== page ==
Roger Ebert, Writer Extraordinaire


Roger Ebert has passed away. This makes me sad. My first memory of Ebert was staying up too late on Sunday nights (I was in elementary school— so 11:30 was unheard of!) to watch Siskel and Ebert and The Movies. Sure, every week I either loved or hated Ebert, depending on what way his opinion was swaying that particular day.

It’s not difficult to give your opinion. We all do it— every day. No, the hard part is backing it up… articulating why you believe what you do. And Roger Ebert was a master at this. He could throw a dagger at an alleged blockbuster movie or  raise an independent film to be visible to the masses, all with a twitch of his thumb.

Yes, for Hollywood and movies, Roger Ebert’s opinion mattered.

Because, and I know you’ll feel me here… how many times did you flip through your local newspaper and gaze at advertisements for movies, looking for that famous, “Two Thumbs Up!” proclamation? No other movie critic, try as they may, could equal such a concise recommendation for a movie. Take a look:


But Roger Ebert was so much more than a film critic. At his heart, he was a writer. Not only were his film critiques syndicated in newspapers nationwide, the man was the author of 17 books. 17! But some say that his best work came after 2006, when he lost part of his lower jaw to cancer in 2006. This is when he lost the ability to speak and eat… but gained a sharper writing voice than he had ever had.

My opinions, both film-wise and politics-wise, didn’t always mesh with Roger Ebert. Some of his thoughts were way to the left of mine. And some of the films he advocated were too high-brow for me. But, while reading Chicago Sun-Time’s brilliant obituary today, I ran across this quote at the end of the article:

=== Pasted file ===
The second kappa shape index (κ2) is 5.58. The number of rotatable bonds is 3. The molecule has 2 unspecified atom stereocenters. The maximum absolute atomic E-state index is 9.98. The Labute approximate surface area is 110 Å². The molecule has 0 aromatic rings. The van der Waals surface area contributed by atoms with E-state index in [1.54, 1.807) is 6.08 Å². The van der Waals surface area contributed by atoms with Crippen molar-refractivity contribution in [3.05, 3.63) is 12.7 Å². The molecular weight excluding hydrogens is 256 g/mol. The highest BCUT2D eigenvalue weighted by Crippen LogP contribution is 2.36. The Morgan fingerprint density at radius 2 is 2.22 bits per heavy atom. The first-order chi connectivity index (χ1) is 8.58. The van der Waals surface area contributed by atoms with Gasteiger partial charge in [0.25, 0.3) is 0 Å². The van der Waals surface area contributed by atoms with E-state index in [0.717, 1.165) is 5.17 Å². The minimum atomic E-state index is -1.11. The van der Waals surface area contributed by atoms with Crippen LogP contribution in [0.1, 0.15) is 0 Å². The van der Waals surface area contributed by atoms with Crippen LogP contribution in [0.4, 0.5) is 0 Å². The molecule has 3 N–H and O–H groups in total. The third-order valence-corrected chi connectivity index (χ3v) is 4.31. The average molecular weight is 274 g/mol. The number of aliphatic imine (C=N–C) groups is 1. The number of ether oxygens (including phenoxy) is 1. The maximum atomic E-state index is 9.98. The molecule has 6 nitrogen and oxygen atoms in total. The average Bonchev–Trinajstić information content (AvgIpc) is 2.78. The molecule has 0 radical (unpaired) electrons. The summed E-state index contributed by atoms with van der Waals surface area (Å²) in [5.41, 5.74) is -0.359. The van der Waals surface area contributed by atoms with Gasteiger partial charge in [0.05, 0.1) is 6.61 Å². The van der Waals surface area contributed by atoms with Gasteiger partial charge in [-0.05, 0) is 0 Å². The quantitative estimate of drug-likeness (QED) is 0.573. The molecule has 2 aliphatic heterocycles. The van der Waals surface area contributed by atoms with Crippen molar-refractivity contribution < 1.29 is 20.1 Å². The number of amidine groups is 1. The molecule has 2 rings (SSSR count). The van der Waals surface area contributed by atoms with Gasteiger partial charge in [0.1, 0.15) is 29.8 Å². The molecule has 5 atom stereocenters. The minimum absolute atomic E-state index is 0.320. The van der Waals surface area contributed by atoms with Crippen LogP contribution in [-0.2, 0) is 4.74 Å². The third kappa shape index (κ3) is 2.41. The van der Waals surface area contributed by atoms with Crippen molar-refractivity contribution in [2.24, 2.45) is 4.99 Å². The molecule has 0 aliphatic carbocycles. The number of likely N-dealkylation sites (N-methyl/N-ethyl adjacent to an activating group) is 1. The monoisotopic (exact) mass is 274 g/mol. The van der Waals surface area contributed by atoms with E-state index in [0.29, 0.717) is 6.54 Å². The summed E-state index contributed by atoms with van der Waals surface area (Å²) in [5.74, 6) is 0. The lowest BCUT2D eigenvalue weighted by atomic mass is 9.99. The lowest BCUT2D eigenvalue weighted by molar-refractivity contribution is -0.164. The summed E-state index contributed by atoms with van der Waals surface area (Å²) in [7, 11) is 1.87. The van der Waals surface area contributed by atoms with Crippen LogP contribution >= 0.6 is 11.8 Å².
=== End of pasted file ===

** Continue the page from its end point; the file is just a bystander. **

“‘Kindness’ covers all of my political beliefs,” he wrote, at the end of his memoirs. “No need to spell them out. I believe that if, at the end, according to our abilities, we have done something to make others a little happier, and something to make ourselves a little happier, that is about the best we can do. To make others less happy is a crime. To make ourselves unhappy is where all crime starts. We must try to contribute joy to the world. That is true no matter what our problems, our health, our circumstances. We must try. I didn’t always know this and am happy I lived long enough to find it out.”

Amen, Roger. If more folks in the world boiled down their “beliefs” to one simple word like kindness, this planet would be a whole lot healthier.

Rest in Peace, Mr. Ebert. The movies won’t be the same without you.



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